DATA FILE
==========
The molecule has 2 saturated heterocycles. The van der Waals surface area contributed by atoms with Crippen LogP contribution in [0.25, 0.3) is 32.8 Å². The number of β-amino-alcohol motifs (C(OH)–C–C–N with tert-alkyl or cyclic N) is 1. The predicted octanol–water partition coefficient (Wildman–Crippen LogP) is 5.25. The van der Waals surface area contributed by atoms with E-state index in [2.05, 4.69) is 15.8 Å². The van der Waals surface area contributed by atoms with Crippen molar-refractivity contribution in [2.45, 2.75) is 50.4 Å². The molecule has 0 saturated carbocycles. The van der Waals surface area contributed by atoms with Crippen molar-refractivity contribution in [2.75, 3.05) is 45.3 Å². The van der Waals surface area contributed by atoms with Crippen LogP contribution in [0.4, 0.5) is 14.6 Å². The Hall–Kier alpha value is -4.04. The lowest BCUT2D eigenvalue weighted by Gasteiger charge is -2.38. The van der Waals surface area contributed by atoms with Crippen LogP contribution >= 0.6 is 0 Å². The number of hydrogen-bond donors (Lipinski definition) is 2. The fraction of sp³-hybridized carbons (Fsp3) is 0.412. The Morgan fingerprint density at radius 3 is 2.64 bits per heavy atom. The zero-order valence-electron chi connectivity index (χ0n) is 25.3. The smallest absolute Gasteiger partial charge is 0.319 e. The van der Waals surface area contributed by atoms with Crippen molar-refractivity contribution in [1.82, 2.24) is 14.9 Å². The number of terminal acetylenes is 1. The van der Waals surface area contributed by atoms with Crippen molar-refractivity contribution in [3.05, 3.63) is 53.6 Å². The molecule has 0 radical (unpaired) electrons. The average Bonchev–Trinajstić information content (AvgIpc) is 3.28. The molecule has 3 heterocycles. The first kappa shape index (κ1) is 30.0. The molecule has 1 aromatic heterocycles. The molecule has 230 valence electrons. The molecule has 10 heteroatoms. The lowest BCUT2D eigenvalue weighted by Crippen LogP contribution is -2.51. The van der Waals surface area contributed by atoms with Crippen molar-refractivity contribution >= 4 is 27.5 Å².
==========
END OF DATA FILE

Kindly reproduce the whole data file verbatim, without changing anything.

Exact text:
The molecule has 2 saturated heterocycles. The van der Waals surface area contributed by atoms with Crippen LogP contribution in [0.25, 0.3) is 32.8 Å². The number of β-amino-alcohol motifs (C(OH)–C–C–N with tert-alkyl or cyclic N) is 1. The predicted octanol–water partition coefficient (Wildman–Crippen LogP) is 5.25. The van der Waals surface area contributed by atoms with E-state index in [2.05, 4.69) is 15.8 Å². The van der Waals surface area contributed by atoms with Crippen molar-refractivity contribution in [2.45, 2.75) is 50.4 Å². The molecule has 0 saturated carbocycles. The van der Waals surface area contributed by atoms with Crippen molar-refractivity contribution in [2.75, 3.05) is 45.3 Å². The van der Waals surface area contributed by atoms with Crippen LogP contribution in [0.4, 0.5) is 14.6 Å². The Hall–Kier alpha value is -4.04. The lowest BCUT2D eigenvalue weighted by Gasteiger charge is -2.38. The van der Waals surface area contributed by atoms with Crippen LogP contribution >= 0.6 is 0 Å². The number of hydrogen-bond donors (Lipinski definition) is 2. The fraction of sp³-hybridized carbons (Fsp3) is 0.412. The Morgan fingerprint density at radius 3 is 2.64 bits per heavy atom. The zero-order valence-electron chi connectivity index (χ0n) is 25.3. The smallest absolute Gasteiger partial charge is 0.319 e. The van der Waals surface area contributed by atoms with Crippen molar-refractivity contribution in [1.82, 2.24) is 14.9 Å². The number of terminal acetylenes is 1. The van der Waals surface area contributed by atoms with Crippen molar-refractivity contribution in [3.05, 3.63) is 53.6 Å². The molecule has 0 radical (unpaired) electrons. The average Bonchev–Trinajstić information content (AvgIpc) is 3.28. The molecule has 3 heterocycles. The first kappa shape index (κ1) is 30.0. The molecule has 1 aromatic heterocycles. The molecule has 230 valence electrons. The molecule has 10 heteroatoms. The lowest BCUT2D eigenvalue weighted by Crippen LogP contribution is -2.51. The van der Waals surface area contributed by atoms with Crippen molar-refractivity contribution >= 4 is 27.5 Å².